China new 100-yuan note reported for 12.11.2015 introduction

According to a press release dated 31 July 2015, the People’s Bank of China has unveiled a new 100-yuan notes which will be issued into circulation on 12 November 2015. The new note is like P907, but new date, and enhanced anti-counterfeiting features, including purple-to-green windowed security thread with demetalized 100, denomination as registration device, denomination as SPARK, additional Omron rings, vertical serial number in blue at right front.

Russia to issue 100-ruble Crimea commemorative note in 2015

According to an article on dated 8 December 2014, the Central Bank of the Russian Federation has confirmed it intends to may issue a 100-ruble banknote commemorating the Crimea in 2015.

Courtesy of Albert Vokhmin.

China new prefix formats for 1-, 10-, and 100-yuan notes confirmed

1 yuan, 1999. Like P895, but letter, number, number, letter prefix.

10 yuan, 2005. Like 904, but letter, number, letter, number prefix.

100 yuan, 2005. Like 907, but letter number, number, letter prefix.

Courtesy of Max Keller.

South Korea banknote printer seeking more overseas contracts

According to an article in Korea Times dated 24 June 2014, Korea Minting, Security Printing & ID Card Operating Corp. (KOMSCO) has seen its production volume halved over the past five years, and hopes to utilize excess capacity by obtaining contracts to print banknotes for other countries. Countries for which KOMSCO has produced or is producing "currencies" (may include coins, not just banknotes) include China, Indonesia, Israel, Japan, Libya, Peru, Switzerland, Thailand, and Vietnam. Last year KOMSCO won an order from Peru to produce 305 million 50-nuevo sole notes, with delivery to be completed by the end of June 2014.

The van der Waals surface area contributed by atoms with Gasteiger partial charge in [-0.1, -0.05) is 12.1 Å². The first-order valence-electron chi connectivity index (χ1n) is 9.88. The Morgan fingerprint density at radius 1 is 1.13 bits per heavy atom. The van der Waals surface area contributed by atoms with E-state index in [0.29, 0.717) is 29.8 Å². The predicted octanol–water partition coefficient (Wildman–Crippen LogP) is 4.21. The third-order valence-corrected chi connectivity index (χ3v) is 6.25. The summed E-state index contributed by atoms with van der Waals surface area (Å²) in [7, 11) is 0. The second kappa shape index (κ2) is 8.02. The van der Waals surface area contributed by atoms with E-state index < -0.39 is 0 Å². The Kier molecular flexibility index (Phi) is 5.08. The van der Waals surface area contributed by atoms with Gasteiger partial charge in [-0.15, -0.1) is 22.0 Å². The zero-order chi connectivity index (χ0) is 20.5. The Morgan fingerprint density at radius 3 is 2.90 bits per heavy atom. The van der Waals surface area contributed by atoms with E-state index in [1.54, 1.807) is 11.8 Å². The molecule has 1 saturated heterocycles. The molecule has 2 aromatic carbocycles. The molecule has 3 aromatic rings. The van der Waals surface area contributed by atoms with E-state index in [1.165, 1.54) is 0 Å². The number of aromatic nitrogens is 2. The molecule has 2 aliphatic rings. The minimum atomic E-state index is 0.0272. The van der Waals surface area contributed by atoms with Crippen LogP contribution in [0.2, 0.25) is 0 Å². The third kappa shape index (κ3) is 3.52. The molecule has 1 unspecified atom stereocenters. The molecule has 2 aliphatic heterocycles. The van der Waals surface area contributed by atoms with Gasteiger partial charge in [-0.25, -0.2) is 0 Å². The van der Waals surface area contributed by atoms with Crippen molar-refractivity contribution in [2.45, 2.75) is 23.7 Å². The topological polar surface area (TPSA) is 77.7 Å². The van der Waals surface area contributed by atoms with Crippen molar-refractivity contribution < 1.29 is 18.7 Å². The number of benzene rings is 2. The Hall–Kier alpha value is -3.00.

Russia not planning polymer banknotes

According to an article in Pravda dated 24 June 2014, Goznak does not plan to introduce polymer banknotes in Russia. Goznak General Director Arkady Trachuk said, "From the point of view of duration, price and quality, paper money is usually more effective than plastic money," but admitted that polymer notes have advantages in countries with hot and humid climates.

Russia adopts symbol for ruble currency

Russian ruble symbol
According to an article on dated 11 December 2013, the board of directors of the Bank of Russia has adopted a lowercase barred "p" as the symbol for Russia's currency, the ruble. The bank intends to mint coins with the new symbol in 2014 and it will also appear on future banknotes.

Courtesy of Albert Vokhmin and Andrey Kuvaldin.